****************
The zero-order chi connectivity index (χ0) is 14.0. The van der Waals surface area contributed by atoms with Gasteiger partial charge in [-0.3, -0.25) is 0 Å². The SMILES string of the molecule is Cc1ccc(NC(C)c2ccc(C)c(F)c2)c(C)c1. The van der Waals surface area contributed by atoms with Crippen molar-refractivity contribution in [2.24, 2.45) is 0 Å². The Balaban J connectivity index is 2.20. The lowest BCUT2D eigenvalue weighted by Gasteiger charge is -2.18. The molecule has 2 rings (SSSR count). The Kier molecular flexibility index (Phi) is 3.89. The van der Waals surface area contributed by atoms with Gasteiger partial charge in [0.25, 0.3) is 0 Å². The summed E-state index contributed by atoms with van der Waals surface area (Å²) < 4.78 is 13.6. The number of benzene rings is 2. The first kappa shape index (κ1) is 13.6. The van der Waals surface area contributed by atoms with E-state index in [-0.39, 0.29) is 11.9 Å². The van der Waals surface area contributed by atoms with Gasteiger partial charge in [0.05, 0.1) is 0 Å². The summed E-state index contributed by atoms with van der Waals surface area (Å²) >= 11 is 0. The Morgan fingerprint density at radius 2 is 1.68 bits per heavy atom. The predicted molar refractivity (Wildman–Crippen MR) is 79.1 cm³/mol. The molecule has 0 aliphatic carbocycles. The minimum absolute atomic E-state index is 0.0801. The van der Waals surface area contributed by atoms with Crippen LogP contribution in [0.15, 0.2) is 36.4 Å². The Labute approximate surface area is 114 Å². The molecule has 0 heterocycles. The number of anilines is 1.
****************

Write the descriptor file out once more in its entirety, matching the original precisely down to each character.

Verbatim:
The zero-order chi connectivity index (χ0) is 14.0. The van der Waals surface area contributed by atoms with Gasteiger partial charge in [-0.3, -0.25) is 0 Å². The SMILES string of the molecule is Cc1ccc(NC(C)c2ccc(C)c(F)c2)c(C)c1. The van der Waals surface area contributed by atoms with Crippen molar-refractivity contribution in [2.24, 2.45) is 0 Å². The Balaban J connectivity index is 2.20. The lowest BCUT2D eigenvalue weighted by Gasteiger charge is -2.18. The molecule has 2 rings (SSSR count). The Kier molecular flexibility index (Phi) is 3.89. The van der Waals surface area contributed by atoms with Gasteiger partial charge in [0.25, 0.3) is 0 Å². The summed E-state index contributed by atoms with van der Waals surface area (Å²) < 4.78 is 13.6. The number of benzene rings is 2. The first kappa shape index (κ1) is 13.6. The van der Waals surface area contributed by atoms with E-state index in [-0.39, 0.29) is 11.9 Å². The van der Waals surface area contributed by atoms with Gasteiger partial charge in [0.05, 0.1) is 0 Å². The summed E-state index contributed by atoms with van der Waals surface area (Å²) >= 11 is 0. The Morgan fingerprint density at radius 2 is 1.68 bits per heavy atom. The predicted molar refractivity (Wildman–Crippen MR) is 79.1 cm³/mol. The molecule has 0 aliphatic carbocycles. The minimum absolute atomic E-state index is 0.0801. The van der Waals surface area contributed by atoms with Crippen LogP contribution in [0.15, 0.2) is 36.4 Å². The Labute approximate surface area is 114 Å². The molecule has 0 heterocycles. The number of anilines is 1.